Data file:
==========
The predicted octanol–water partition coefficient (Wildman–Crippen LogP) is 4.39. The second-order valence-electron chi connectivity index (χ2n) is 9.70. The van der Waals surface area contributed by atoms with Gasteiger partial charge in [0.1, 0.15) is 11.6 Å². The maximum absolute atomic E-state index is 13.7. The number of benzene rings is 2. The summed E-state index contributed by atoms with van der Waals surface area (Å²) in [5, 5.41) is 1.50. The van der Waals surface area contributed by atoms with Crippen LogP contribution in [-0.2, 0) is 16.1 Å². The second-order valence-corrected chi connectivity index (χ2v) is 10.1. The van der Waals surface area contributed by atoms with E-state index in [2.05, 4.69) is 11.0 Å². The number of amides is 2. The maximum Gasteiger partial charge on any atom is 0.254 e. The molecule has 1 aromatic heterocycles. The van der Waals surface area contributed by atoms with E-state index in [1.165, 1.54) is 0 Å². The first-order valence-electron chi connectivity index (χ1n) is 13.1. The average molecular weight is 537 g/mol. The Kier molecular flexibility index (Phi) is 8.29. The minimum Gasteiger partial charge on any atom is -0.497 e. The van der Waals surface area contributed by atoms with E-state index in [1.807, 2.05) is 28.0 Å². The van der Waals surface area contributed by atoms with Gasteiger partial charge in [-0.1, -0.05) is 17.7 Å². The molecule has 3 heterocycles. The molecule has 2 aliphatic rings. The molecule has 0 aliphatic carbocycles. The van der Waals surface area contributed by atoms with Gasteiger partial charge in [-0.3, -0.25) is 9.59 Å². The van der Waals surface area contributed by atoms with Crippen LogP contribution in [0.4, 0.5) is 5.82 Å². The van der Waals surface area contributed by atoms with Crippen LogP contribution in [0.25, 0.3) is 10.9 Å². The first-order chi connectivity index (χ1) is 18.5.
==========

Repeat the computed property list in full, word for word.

The predicted octanol–water partition coefficient (Wildman–Crippen LogP) is 4.39. The second-order valence-electron chi connectivity index (χ2n) is 9.70. The van der Waals surface area contributed by atoms with Gasteiger partial charge in [0.1, 0.15) is 11.6 Å². The maximum absolute atomic E-state index is 13.7. The number of benzene rings is 2. The summed E-state index contributed by atoms with van der Waals surface area (Å²) in [5, 5.41) is 1.50. The van der Waals surface area contributed by atoms with Crippen LogP contribution in [-0.2, 0) is 16.1 Å². The second-order valence-corrected chi connectivity index (χ2v) is 10.1. The van der Waals surface area contributed by atoms with E-state index in [2.05, 4.69) is 11.0 Å². The number of amides is 2. The maximum Gasteiger partial charge on any atom is 0.254 e. The molecule has 1 aromatic heterocycles. The van der Waals surface area contributed by atoms with E-state index in [1.165, 1.54) is 0 Å². The first-order valence-electron chi connectivity index (χ1n) is 13.1. The average molecular weight is 537 g/mol. The Kier molecular flexibility index (Phi) is 8.29. The minimum Gasteiger partial charge on any atom is -0.497 e. The van der Waals surface area contributed by atoms with E-state index in [1.807, 2.05) is 28.0 Å². The van der Waals surface area contributed by atoms with Gasteiger partial charge in [-0.1, -0.05) is 17.7 Å². The molecule has 3 heterocycles. The molecule has 2 aliphatic rings. The molecule has 0 aliphatic carbocycles. The van der Waals surface area contributed by atoms with Gasteiger partial charge in [-0.3, -0.25) is 9.59 Å². The van der Waals surface area contributed by atoms with Crippen LogP contribution in [0.4, 0.5) is 5.82 Å². The van der Waals surface area contributed by atoms with Crippen LogP contribution in [0.25, 0.3) is 10.9 Å². The first-order chi connectivity index (χ1) is 18.5.